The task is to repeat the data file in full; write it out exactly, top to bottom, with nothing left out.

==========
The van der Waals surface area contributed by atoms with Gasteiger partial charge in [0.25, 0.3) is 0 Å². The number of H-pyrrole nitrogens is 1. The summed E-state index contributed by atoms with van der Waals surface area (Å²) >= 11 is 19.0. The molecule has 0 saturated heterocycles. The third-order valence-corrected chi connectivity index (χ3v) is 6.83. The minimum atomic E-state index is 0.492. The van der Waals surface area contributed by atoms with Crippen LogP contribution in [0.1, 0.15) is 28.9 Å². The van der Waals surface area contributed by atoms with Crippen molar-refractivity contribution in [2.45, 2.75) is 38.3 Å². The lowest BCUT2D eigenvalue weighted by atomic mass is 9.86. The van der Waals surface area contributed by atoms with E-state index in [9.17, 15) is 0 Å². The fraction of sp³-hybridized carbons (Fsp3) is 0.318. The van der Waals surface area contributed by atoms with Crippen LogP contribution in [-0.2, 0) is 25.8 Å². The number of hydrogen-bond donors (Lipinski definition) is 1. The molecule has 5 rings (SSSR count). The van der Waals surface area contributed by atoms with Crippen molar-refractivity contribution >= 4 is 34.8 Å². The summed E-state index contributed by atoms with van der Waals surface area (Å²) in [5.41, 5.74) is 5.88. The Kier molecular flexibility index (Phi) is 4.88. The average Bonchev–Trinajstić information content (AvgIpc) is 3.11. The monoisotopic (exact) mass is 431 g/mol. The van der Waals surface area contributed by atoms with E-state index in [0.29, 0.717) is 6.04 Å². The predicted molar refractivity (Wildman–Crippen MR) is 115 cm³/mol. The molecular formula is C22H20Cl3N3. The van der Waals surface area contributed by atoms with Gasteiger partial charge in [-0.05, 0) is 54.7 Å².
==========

The van der Waals surface area contributed by atoms with Gasteiger partial charge in [0.25, 0.3) is 0 Å². The number of H-pyrrole nitrogens is 1. The summed E-state index contributed by atoms with van der Waals surface area (Å²) >= 11 is 19.0. The molecule has 0 saturated heterocycles. The third-order valence-corrected chi connectivity index (χ3v) is 6.83. The minimum atomic E-state index is 0.492. The van der Waals surface area contributed by atoms with Crippen LogP contribution in [0.1, 0.15) is 28.9 Å². The van der Waals surface area contributed by atoms with Crippen molar-refractivity contribution in [2.45, 2.75) is 38.3 Å². The lowest BCUT2D eigenvalue weighted by atomic mass is 9.86. The van der Waals surface area contributed by atoms with E-state index in [9.17, 15) is 0 Å². The fraction of sp³-hybridized carbons (Fsp3) is 0.318. The van der Waals surface area contributed by atoms with Crippen LogP contribution in [-0.2, 0) is 25.8 Å². The number of hydrogen-bond donors (Lipinski definition) is 1. The molecule has 5 rings (SSSR count). The van der Waals surface area contributed by atoms with Crippen molar-refractivity contribution >= 4 is 34.8 Å². The summed E-state index contributed by atoms with van der Waals surface area (Å²) in [5.41, 5.74) is 5.88. The Kier molecular flexibility index (Phi) is 4.88. The average Bonchev–Trinajstić information content (AvgIpc) is 3.11. The monoisotopic (exact) mass is 431 g/mol. The van der Waals surface area contributed by atoms with E-state index in [0.29, 0.717) is 6.04 Å². The predicted molar refractivity (Wildman–Crippen MR) is 115 cm³/mol. The molecular formula is C22H20Cl3N3. The van der Waals surface area contributed by atoms with Gasteiger partial charge in [-0.05, 0) is 54.7 Å².